Earlier this year, I was in a small town in the Platteland. It was dry, dusty and hot. I needed beer.
I found myself in the queue at the liquor store behind a woman who was buying two six packs of flavoured beer. She also had a baby on her back. And when she came to pay, she produced her Sassa card.
My immediate reaction was indignation. After all, that was my tax money being spent to buy alcohol.
That was followed by disbelief. Was this really the best use of the child support grant meant to take care of this woman’s baby?
At R420 per month, the grant is already too meagre to fully cover a baby’s needs. At R150 for her two six packs, she had just spent more than a third of it on something that seemed entirely frivolous.
In those first moments, I considered what an indictment this was on South Africa’s grant system. If this was how a child support grant was being spent, then it is surely a waste of taxpayers’ money. There is no reason why we should be supporting this woman’s drinking habits.
However, in the hours that followed, I realised there was far more to think about here. What I had just witnessed might not have been the best use of my taxes, but the alternatives are possibly far worse.
Even if you ignore that this woman might be an exception – that the vast majority of grant recipients may in fact be using their grants to cover the basic needs for which they are intended – her decision to spend the money on beer raises important questions about economic choice.
If we want South Africa to be a free market country, where the state does not impose its will on every aspect of our lives, then is it appropriate to regulate what this woman does with her grant?
It may not be the best use of the money, but how do we stop her from exercising the choice to buy it without also accepting the risks in limiting anybody’s economic options?
One might say that it’s easy enough to rule that Sassa cards can’t be used at liquor stores, but there would be nothing stopping this mother from drawing the cash and using that at the liquor store instead. All that we would have done is made her incur additional bank charges. Alternatively, she could have eschewed the beer and bought herself a few bottles of wine from the supermarket next door.
Denying any grant recipient the ability to shop anywhere would also almost certainly introduce the law of unintended consequences. If somebody wants to buy beer, they will. If they aren’t able to buy it from the liquor store, they will go somewhere else, and probably pay more. That would leave even less money for their child.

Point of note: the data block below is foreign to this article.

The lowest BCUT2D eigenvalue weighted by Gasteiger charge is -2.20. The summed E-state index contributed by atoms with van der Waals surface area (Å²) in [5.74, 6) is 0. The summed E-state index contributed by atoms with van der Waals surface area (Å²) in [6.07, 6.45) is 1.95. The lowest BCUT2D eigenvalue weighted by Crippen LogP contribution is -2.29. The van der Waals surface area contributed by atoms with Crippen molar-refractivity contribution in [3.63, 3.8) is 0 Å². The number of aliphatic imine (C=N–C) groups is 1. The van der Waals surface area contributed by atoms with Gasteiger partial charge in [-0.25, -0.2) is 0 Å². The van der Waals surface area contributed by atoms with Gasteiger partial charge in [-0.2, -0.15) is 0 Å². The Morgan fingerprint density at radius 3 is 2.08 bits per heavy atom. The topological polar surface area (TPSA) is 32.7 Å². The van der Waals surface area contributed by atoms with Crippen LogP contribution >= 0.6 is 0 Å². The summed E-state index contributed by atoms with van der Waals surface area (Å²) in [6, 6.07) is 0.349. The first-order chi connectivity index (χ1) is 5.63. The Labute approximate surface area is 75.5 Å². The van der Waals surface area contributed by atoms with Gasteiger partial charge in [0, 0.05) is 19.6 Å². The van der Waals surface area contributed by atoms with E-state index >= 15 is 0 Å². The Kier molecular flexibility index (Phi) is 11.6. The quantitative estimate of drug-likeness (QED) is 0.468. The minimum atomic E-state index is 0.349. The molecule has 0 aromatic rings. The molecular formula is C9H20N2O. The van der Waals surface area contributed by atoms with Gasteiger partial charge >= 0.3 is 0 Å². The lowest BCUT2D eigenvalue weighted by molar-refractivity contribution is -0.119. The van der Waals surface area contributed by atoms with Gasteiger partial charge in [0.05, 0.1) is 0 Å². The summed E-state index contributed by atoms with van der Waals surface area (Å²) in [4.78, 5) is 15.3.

The state would also have to consider an entire list of where grant recipients could shop and where they couldn’t. Should the state really be making those kinds of decisions for people?
Letting the state decide
Perhaps an alternative answer is some kind of stamp system that provided mothers with credits to buy nappies, formula, clothes and other essentials, rather than cash. This might even have the benefit of making the money go further, since the state would now be the buyer and have enormous purchasing power that could force the prices of these goods down.
However, can the state really think of everything that a child support grant might be needed to cover – from every piece of stationery that a child might need for school, to medicines, and to educational toys? Do we really want to limit a mother’s choice, when the best use of her child support grant might be to hand that R420 to someone else for them to look after her son or daughter?
The state cannot anticipate what needs a child might have. The person in the best position to make those decisions is the mother, or the child’s carer.
If we are going to empower people, then we have to give them the freedom to make those choices for themselves. That does mean that, unfortunately, some people will make bad decisions. That is, however, a consequence of a free market economy.
There is also one final consideration – that this woman was not buying the beer for herself. It is quite possible that she intended to sell it.
Perhaps fostering entrepreneurship is not the intended use of a child support grant, but if it can empower someone in that way, do we really want to prevent that from happening? If someone can turn R420 into R500, then they should be allowed to do so.
The reality is that South Africa is a complicated place, full of contradictions. It is also full of examples of the state trying to solve certain problems, and only creating others.
Social grants should not be seen as a perpetual answer to any problem. They are a stop gap – a temporary solution that should protect the country’s most vulnerable citizens.
However, the more rules we impose on their use, and the less flexible we make them, the more recipients will be tied into the cycle of using them. It is only if people are empowered to make their own choices that they have the opportunity for economic mobility.
And that means that, no matter how galling it might be to witness, that woman in the Platteland should not be hindered in buying her beer.